In healthy individuals, the visual system provides clear images of viewed objects despite optical aberrations that blur the retinal image.1,2 Every eye is affected by specific aberrations that produce a particular light pattern on the retina of an object point: the point spread function. If the brain adjusts for a given eye's aberrations, the individual's vision should be clearest when looking through his usual aberrations rather than through unfamiliar optics. If this theory is correct, it has important implications for ophthalmology, especially with regard to procedures that modify the eye's optical properties such as refractive and cataract surgeries.
Neural adaptation and plasticity play a major role in many important visual tasks, and clinicians have capitalized on these properties for centuries. Many patients' complaints about unwanted visual phenomena disappear without any apparent reason except the passage of time. Common circumstances in which the visual system adjusts include the mechanisms of blur adaptation3 and the adaptation to color or to distortions in the visual field. Similarly, a popular treatment for presbyopia is progressive addition lenses. Initially, most subjects notice the evident distortions in the retinal image caused by the lenses' optical surfaces.4 After several days, these problems tend to disappear, and many patients are satisfied with this corrective modality.
Several years ago, my colleagues and I sought to determine whether the visual system actually adapted to the eye's optical aberrations. We employed adaptive optics in our controlled, collaborative experiment with David Williams, PhD, at the University of Rochester in New York.5 In addition to high-resolution retinal imaging, adaptive optics for vision can produce controlled patterns of aberration in the eye of a subject.
In our experiment, we conducted subjective blur matching with normal and rotated aberrations. The adaptive optics system consisted of a real-time wavefront sensor to measure the eye's aberrations and a deformable mirror to modify the aberrations. A visual channel presented a stimulus to the subject. With this instrument, we were able to rotate the aberrations (and the point spread functions) of the subject by maintaining their magnitude (Figure 1). We asked subjects to view a binary noise stimulus through the system, either with their natural aberrations or with a rotated version of their aberrations. They viewed the stimulus alternately for 500 milliseconds with both the normal and the rotated point spread function. The subjects' task was to adjust the magnitude of the aberrations to match the subjective blur of the stimulus to that seen when the wave aberration was in its normal orientation.
In all subjects, the wavefront error of the rotated wave aberration required to match the blur with the normal wave aberration was less than in the normally oriented aberration case. This finding indicates that the subjective blur for the stimulus increased significantly when the point spread function was rotated.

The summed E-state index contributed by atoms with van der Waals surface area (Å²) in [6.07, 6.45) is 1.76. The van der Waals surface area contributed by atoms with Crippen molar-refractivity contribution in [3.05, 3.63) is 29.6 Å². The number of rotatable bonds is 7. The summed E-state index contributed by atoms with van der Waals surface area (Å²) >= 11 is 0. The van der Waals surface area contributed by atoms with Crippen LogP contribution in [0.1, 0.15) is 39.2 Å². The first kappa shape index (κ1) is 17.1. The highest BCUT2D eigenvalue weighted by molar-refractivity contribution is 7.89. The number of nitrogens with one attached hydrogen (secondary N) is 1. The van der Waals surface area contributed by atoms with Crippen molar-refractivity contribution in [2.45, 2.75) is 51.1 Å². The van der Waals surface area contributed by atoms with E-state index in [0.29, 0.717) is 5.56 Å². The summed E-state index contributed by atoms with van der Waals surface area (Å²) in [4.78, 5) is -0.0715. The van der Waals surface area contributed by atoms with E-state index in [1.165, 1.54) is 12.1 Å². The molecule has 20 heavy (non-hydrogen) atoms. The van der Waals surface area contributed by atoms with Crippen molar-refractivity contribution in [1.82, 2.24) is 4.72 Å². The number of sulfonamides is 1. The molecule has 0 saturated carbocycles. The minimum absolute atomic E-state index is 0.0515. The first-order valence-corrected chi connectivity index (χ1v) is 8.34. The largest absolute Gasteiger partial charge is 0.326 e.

We also measured visual acuity for different aberration profiles. Figure 2 shows, as an example, one subject's visual acuity expressed as a minimum angle of resolution in minutes of arc without any aberration, with the normal aberrations, and with the rotated aberrations. The subject's performance was lowest with the rotated version of the aberrations.
It is important to note the role of time in neural adaptation. Moreover, although it is obvious that the visual system cannot deal with a very large amount of aberrations, it is also relevant to understand the amount of aberrations that is required to induce the adaptation.
In the area of wavefront-guided, customized refractive surgery, neural adaptation to aberrations will reduce the immediate benefit to the patient of attempts to surgically produce diffraction-limited eyes. The reason is that the brain has adapted to a particular pattern of aberrations. After surgery, the neural compensation will still be acting for the previous pattern. Figure 3 simulates the possible effect. If the brain restores the degraded image, it will also initially degrade a perfect retinal image. Again, the importance of this action in practical terms depends on the time required to reverse the previous adaptation and to allow the visual system to adapt to the newly induced aberrations.
With IOLs, ophthalmologists are currently deeply interested in mixing and matching lenses in patients' eyes to increase their overall depth of focus. The role of neural adaptation in this approach is probably very important but related to binocular vision. The scenario is complex, involving both monocular aberrations and binocular interactions. More experiments are required, for example, to provide a better understanding of binocular performance as a function of individual or binocular aberrations. The use of adaptive optics extended to binocular applications can answer many questions. This exciting area of research should ultimately help clinicians provide patients with a superior quality of vision.
Pablo Artal, PhD, is Professor at the Laboratorio de Optica, Universidad de Murcia, Spain. Dr. Artal may be reached at 34 968367224; email@example.com.